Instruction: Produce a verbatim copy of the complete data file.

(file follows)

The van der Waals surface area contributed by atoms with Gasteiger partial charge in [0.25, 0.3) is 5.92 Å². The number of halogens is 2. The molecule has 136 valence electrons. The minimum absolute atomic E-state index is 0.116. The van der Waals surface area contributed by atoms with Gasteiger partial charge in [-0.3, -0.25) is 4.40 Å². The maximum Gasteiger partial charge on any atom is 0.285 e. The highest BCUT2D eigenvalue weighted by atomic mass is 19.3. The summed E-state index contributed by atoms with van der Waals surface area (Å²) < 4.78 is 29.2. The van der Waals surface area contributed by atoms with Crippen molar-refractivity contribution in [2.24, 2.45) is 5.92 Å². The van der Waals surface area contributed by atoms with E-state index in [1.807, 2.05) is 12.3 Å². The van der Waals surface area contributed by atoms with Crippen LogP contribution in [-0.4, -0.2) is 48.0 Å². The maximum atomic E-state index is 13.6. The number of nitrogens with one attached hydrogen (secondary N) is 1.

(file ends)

The van der Waals surface area contributed by atoms with Gasteiger partial charge in [0.25, 0.3) is 5.92 Å². The number of halogens is 2. The molecule has 136 valence electrons. The minimum absolute atomic E-state index is 0.116. The van der Waals surface area contributed by atoms with Gasteiger partial charge in [-0.3, -0.25) is 4.40 Å². The maximum Gasteiger partial charge on any atom is 0.285 e. The highest BCUT2D eigenvalue weighted by atomic mass is 19.3. The summed E-state index contributed by atoms with van der Waals surface area (Å²) < 4.78 is 29.2. The van der Waals surface area contributed by atoms with Crippen molar-refractivity contribution in [2.24, 2.45) is 5.92 Å². The van der Waals surface area contributed by atoms with E-state index in [1.807, 2.05) is 12.3 Å². The van der Waals surface area contributed by atoms with Crippen LogP contribution in [-0.4, -0.2) is 48.0 Å². The maximum atomic E-state index is 13.6. The number of nitrogens with one attached hydrogen (secondary N) is 1.